65 years after starting her diary it has been translated into English by her sister. It chronicles her life in Nazi Germany when as a child she was evacuated to escape the allied bombing. At the end of the war at age 16 she was forced to cross a war-torn nation in order to get home. Family photographs, contemporary news articles, maps, and a timeline of events have been added.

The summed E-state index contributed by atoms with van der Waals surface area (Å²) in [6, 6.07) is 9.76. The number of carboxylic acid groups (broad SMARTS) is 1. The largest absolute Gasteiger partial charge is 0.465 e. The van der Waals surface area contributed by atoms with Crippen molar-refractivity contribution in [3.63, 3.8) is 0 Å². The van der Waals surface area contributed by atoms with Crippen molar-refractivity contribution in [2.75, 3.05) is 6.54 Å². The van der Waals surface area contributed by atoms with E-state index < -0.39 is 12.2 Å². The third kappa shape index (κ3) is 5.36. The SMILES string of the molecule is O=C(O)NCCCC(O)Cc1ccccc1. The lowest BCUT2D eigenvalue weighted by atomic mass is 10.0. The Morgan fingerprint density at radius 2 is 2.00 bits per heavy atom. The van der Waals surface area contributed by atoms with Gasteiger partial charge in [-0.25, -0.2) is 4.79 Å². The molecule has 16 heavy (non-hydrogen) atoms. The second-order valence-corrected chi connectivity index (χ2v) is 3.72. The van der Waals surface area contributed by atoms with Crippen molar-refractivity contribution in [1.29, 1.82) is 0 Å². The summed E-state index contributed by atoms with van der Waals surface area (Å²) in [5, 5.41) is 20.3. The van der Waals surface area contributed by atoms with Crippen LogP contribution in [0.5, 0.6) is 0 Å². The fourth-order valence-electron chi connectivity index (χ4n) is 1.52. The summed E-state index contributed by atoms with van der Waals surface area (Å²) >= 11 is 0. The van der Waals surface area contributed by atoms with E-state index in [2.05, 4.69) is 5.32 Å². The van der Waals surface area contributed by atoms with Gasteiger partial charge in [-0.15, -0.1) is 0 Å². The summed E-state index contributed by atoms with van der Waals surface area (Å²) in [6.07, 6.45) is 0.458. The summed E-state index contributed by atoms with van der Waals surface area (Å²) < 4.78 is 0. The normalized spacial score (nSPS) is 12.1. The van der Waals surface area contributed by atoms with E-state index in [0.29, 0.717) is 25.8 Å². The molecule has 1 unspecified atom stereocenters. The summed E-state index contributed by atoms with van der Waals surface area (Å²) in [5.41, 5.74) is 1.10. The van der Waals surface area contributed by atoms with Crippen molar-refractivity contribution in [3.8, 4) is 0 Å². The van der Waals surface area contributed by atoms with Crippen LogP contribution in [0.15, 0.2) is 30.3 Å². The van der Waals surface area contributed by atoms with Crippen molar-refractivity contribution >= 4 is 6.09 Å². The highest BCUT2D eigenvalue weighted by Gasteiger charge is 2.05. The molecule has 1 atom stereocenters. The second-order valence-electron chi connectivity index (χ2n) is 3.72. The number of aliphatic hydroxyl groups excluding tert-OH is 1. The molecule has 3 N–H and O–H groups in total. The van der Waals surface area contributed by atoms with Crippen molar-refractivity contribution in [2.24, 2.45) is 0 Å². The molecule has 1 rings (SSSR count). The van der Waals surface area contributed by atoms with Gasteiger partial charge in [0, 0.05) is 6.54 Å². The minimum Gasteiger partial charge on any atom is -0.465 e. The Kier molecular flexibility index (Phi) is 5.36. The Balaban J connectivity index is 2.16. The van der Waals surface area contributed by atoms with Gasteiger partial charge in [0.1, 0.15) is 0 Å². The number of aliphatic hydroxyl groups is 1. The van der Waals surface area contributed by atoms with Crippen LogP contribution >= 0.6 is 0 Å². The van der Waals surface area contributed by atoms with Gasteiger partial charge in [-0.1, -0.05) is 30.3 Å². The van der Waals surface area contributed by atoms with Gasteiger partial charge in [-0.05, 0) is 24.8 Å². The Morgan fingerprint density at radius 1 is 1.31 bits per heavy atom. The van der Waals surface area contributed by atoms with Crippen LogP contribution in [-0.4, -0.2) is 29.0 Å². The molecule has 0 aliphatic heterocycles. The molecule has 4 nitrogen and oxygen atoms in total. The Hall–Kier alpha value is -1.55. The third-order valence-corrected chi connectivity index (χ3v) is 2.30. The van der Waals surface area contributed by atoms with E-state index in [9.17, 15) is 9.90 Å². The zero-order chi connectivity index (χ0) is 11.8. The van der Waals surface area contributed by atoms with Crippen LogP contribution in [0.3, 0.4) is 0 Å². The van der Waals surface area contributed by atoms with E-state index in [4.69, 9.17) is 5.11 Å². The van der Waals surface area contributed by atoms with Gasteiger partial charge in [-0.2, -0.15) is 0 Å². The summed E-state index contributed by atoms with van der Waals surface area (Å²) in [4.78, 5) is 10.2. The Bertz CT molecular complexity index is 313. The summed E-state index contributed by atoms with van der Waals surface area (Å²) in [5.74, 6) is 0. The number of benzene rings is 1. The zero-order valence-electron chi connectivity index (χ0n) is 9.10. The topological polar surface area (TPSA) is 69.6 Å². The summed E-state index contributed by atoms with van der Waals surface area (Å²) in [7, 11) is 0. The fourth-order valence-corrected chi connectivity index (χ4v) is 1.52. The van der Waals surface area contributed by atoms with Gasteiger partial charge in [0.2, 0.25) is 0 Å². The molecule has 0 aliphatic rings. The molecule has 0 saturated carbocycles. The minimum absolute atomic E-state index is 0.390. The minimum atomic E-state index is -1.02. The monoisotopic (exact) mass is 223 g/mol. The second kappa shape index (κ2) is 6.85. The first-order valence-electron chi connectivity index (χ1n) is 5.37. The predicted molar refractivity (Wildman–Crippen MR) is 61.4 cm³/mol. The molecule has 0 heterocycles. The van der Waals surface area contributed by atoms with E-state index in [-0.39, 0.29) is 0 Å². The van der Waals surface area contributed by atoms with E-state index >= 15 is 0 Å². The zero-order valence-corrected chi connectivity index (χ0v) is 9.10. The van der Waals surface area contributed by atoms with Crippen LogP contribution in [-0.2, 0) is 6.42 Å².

Hilke's Diary is a battered, chintz-covered little book with a flowery pattern, its lock (once so important to its young owner) long since broken. It has survived an incredible near-seventy years, and was the inseparable companion of a little German girl throughout the Second World War. Hilke was evacuated from Hamburg and separated from her family; in 1940 she was placed with her uncle and aunt in Meisenheim, then later (in 1942) she was sent to an estate as a companion for a little girl. Her siblings were also sent away, split up in the desperation to place them somewhere safe as bombing on Hamburg intensified with the firestorm in 1943. In 1944 Hilke was sent to a boarding school on Lake Constance, hundreds of miles from home, and when the war ended the school closed and the pupils were left on the streets with just a handful of money, no papers and no responsible adult to help them get home. Hilke then embarked on a long journey across Germany to find her family, unsure whether they had even survived the bombing. Her childhood diary was her one confidant along her arduous journey home.